Poland's upper house of parliament has approved a Supreme Court overhaul, defying the European Union and critics at home who say the legislation would undermine democratic checks and balances.
A total of 55 senators voted for, with 23 voting against the bill that gives politicians substantial influence over the Supreme Court. Two members abstained.
To become law, the bill needs to be signed by President Andrzej Duda, an ally of the ruling conservative Law and Justice (PiS) party. The eurosceptic PiS argues new rules are needed to make the judiciary accountable and efficient.
The governing party says it's needed to improve the court's efficiency and break with communist-era judges and practices.
The parliament pushed through the change to the Supreme Court, which gives the government power to select candidates for the court, despite protests by thousands of people and criticisms from the EU.
Tens of thousands of protesters gathered in the capital, Warsaw, and cities across Poland for candle-lit vigils to protest against the draft bill, as the Polish Senate debated it late into the night.
Some protesters carried Polish and European Union flags, chanting "Free Courts".
The opposition and judges groups in Poland, as well as critics in Brussels, say the legislation is a new step by the Polish government towards authoritarianism.
|Tens of thousands gathered in Warsaw against the judicial overhaul [Mieczyslaw Michalak/Agencja Gazeta/Reuters]|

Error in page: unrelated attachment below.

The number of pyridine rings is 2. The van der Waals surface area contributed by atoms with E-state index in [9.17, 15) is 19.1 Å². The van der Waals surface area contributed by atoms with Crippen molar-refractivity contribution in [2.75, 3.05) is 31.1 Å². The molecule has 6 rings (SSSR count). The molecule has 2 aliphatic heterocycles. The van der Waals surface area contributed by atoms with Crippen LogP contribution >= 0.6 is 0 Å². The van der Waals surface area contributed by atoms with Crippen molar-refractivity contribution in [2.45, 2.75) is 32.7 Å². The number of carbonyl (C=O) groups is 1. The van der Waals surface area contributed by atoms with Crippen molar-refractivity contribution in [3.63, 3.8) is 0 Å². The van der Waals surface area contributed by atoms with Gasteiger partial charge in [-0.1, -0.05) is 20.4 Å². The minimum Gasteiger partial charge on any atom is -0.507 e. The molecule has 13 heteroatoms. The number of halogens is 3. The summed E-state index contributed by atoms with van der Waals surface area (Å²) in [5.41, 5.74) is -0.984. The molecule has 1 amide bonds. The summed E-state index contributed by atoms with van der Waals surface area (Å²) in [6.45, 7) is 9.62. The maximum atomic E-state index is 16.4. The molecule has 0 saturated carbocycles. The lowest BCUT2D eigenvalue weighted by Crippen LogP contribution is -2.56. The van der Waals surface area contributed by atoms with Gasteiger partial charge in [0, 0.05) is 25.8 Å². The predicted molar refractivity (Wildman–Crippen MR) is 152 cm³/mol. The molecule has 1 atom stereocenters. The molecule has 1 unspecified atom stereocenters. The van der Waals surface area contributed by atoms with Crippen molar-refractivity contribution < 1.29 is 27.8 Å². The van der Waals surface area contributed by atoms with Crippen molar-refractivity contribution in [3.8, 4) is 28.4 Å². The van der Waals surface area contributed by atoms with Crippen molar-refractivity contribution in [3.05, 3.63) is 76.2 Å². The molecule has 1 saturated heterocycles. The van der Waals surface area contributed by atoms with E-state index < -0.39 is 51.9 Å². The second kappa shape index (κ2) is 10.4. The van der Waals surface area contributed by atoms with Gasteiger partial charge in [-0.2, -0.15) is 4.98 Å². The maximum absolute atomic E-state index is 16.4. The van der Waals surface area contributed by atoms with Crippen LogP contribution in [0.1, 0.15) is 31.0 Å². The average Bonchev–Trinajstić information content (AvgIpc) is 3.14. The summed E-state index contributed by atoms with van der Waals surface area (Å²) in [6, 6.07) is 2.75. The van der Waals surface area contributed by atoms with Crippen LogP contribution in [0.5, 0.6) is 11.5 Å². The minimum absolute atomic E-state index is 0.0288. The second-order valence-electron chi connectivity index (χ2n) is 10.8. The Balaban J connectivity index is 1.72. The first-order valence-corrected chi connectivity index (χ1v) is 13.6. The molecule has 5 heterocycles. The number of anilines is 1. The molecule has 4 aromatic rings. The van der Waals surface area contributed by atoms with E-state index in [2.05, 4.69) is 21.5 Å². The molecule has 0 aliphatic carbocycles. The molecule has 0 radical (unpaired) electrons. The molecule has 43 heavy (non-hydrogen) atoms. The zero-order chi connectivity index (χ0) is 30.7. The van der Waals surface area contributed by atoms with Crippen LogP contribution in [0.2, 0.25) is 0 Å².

"We urge all sides to ensure that any judicial reform does not violate Poland's constitution or international legal obligations and respects the principles of judicial independence and separation of powers," it said in a statement.
Many of the PiS supporters believe Poland's courts are still tainted by the nation's communist past and thus applaud the reform.
An opinion poll for private television TVN showed on Friday that 55 percent of respondents said Duda should veto the overhaul of the judiciary, while 29 percent wanted him to sign it.
Since coming into power in 2015, the PiS has sought to tighten government influence over courts, and brought prosecutors and state media under direct government control.
The PiS remains broadly popular among its electorate, despite an upswelling of protest in recent days as it rushed the judiciary overhaul through parliament.
With the economy growing robustly and unemployment at record lows, the party's nationalist rhetoric infused with Catholic piety resonates strongly among Poland's conservative voters.
The government of the EU's biggest eastern member state has so far dismissed criticism, saying the changes would ensure state institutions serve all Poles, not just the "elites".
On Wednesday, the EU gave Poland a week to shelve the judicial reforms that Brussels says would put courts under direct government control.